Motivation: Genes silenced by the aberrent methylation of nearby CpG islands can contribute to the onset or progression of cancer and represent potential biomarkers for diagnosis and prognosis. Relatively few have thus far been validated as hypermethylated in cancer among over 14,000 candidates with promoter region CpG islands. A descriptive set of genes known to be unmethylated in cancer does not exist. This lack of a negative set and a large number of candidates necessitated the development of a new approach to identify novel genes hypermethylated in cancer.
Results: We developed a general method, cluster_boost, that in an imbalanced data setting predicts new minority class members given limited known samples and a large set of unlabeled samples. Synthetic datasets modeled after the hypermethylated genes data show that cluster_boost can successfully identify minority samples within unlabeled data. Using genome sequence features, cluster_boost predicted candidate hypermethylated genes among 14,000 genes of unknown status. In primary ovarian cancers, we determined the methylation status for 15 genes with different levels of support for being hypermethlyated. Results indicate cluster_boost can accurately identify novel genes hypermethylated in cancer.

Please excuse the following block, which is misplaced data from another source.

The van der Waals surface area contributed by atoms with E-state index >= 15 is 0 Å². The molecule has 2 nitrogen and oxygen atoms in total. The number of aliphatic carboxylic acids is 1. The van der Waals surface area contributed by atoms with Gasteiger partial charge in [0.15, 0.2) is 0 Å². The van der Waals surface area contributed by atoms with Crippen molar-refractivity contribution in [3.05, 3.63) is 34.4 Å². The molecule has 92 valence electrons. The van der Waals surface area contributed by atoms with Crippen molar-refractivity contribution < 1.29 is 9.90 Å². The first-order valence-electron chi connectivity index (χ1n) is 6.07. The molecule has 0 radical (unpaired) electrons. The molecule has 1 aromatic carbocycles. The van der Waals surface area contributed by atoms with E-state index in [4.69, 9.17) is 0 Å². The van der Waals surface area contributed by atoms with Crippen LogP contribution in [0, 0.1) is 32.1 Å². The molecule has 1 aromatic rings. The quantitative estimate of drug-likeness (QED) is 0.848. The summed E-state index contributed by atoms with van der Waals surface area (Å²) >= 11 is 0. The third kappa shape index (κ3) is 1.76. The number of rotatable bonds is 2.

Availability: Software and datasets are freely available at http://labs.genome.duke.edu/FureyLab/cluster_boost.php.
Supplementary information: Supplementary data are available at Bioinformatics online.